How Could Blockchain Technology Have Helped the US Embassy in Kabul as America and Allies Leave Afghanistan?

Afghanistan has gone to the dogs since the war between the Taliban and the US and its allies broke out in the mountainous Asian country 20 years ago.

The Taliban now control major cities as American troops flee Afghanistan. The US Embassy in Kabul issued an “Emergency Destruction Services” notice to get rid of any sensitive information, which blockchain technology could have taken care of.

20 years of war

Immediately after the September 11 attacks, commonly known as the 9/11 Al-Qaeda attacks against the United States, the US and its allies launched a war against the Al-Qaeda group in revenge, driving them out of most of Afghanistan and installing a new government. Fighting between the militant group and the Afghan government has escalated since then.

As of May 2021, the Taliban controlled only 20% of Afghan territory, but the numbers rose quickly as America and its allies announced their withdrawal plans. As of August 14, the Taliban had claimed two-thirds of the country and, according to experts, could seize the entire country by the end of August.

More than 241,000 people have died since the 20-year war between the Afghan government and the Taliban began. According to a 2019 study by Brown College, the US spent nearly $1 trillion on the war in Afghanistan.

The US and its allies are leaving Afghanistan

The Biden Administration has now asked all American citizens and troops to withdraw from Afghanistan by the end of August. By the end of this week, the US would deploy 3,000 troops to support the withdrawal and evacuation.

However, the withdrawal of American troops from Afghanistan means that American military equipment, such as armored vehicles and weapons, will be left behind in large numbers. For Americans working in civil society and private businesses in Afghanistan, the US Department of State has arranged airlift out of Afghanistan.

For the US Embassy in Kabul, the government has instructed staff to wipe all sensitive information from electronic devices and burn anything bearing American flags and other logos in case the Taliban takes over the embassy. Imagine if the US Department of State had to destroy that much data or communications equipment in its embassy in Kabul that is worth millions, if not billions!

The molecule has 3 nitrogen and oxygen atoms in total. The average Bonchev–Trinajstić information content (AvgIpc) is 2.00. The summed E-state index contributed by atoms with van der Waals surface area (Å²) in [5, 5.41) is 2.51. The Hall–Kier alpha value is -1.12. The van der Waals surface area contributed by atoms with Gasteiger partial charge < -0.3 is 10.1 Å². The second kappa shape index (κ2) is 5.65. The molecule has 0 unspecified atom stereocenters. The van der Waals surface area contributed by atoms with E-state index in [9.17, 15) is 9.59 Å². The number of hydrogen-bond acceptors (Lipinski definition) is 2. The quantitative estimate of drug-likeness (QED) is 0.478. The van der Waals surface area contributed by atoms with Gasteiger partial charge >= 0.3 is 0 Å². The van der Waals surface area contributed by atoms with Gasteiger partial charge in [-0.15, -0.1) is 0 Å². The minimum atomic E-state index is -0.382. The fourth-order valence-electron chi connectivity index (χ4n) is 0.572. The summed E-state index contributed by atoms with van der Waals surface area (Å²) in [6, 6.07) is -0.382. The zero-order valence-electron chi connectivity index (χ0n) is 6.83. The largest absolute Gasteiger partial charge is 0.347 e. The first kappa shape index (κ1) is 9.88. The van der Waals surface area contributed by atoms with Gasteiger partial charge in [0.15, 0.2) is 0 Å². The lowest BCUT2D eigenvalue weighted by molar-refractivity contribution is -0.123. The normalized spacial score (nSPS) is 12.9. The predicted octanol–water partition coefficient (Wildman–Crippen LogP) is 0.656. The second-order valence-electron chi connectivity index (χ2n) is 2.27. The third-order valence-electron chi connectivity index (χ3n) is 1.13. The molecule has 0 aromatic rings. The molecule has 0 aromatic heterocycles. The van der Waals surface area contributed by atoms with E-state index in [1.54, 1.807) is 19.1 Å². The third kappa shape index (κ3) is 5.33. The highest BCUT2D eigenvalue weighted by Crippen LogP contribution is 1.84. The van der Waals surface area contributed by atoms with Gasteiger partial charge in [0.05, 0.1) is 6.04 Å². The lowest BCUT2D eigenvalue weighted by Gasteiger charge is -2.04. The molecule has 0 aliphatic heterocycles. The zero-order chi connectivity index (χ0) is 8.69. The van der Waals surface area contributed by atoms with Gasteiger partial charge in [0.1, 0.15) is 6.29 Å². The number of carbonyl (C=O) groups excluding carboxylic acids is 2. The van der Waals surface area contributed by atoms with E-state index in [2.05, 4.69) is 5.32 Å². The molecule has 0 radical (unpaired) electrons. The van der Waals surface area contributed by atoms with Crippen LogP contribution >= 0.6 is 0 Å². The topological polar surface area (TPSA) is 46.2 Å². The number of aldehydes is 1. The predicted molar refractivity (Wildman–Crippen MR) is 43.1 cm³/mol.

Blockchain at the US Embassy in Kabul

The Taliban is advancing faster than expected and isolating Kabul. Afghan President Ashraf Ghani is expected to address the nation soon. Despite public assurances from the Biden Administration that the US Embassy in Kabul will remain in operation, albeit with reduced staff capacity, it appears that the government is in doubt about the survival of the embassy in Kabul.

Although the United States is a world leader in technology, the US Department of States does not appear to fully utilize some of the modern information management technologies such as blockchain technology. According to the embassy report seen by CNN, all embassy employees were advised to destroy all sensitive information and were told to “take advantage and reduce the amount of sensitive material on the premises,” including papers and electronics.

Blockchain systems could have saved the large amounts of “risky” paper and reams of sensitive information in the embassy. Blockchain Digital Ledger Technology (DLT) could ensure the highest level of privacy, whether for embassy staff, the US government or visitors to the embassy.

The blockchain is a decentralized system that is immutable. Each record entered into the blockchain is secured by a unique cryptographic key that cannot be cracked. When a record is entered into the same block, everything from the previous record, i.e. content and key, is copied into a formulated generated key of the second record. When a third record is added to the blockchain, the contents of the first and second records are encrypted. In order to access either record, all records would need to be checked for consistency. This dependency makes blockchain the most secure means of storing information.

If the embassy in Kabul had used such a system, there would not be so much paper trash to burn, laptops to incinerate, and fears to endure if Kabul and especially the US Embassy were seized.

Blockchain technology has several use cases. In some countries it is used for elections, agriculture and other industries, as reported by CoinIdol, a world blockchain news outlet. Immigration authorities and the Foreign Service also need blockchain to protect, process, store, and transmit information easily and conveniently.

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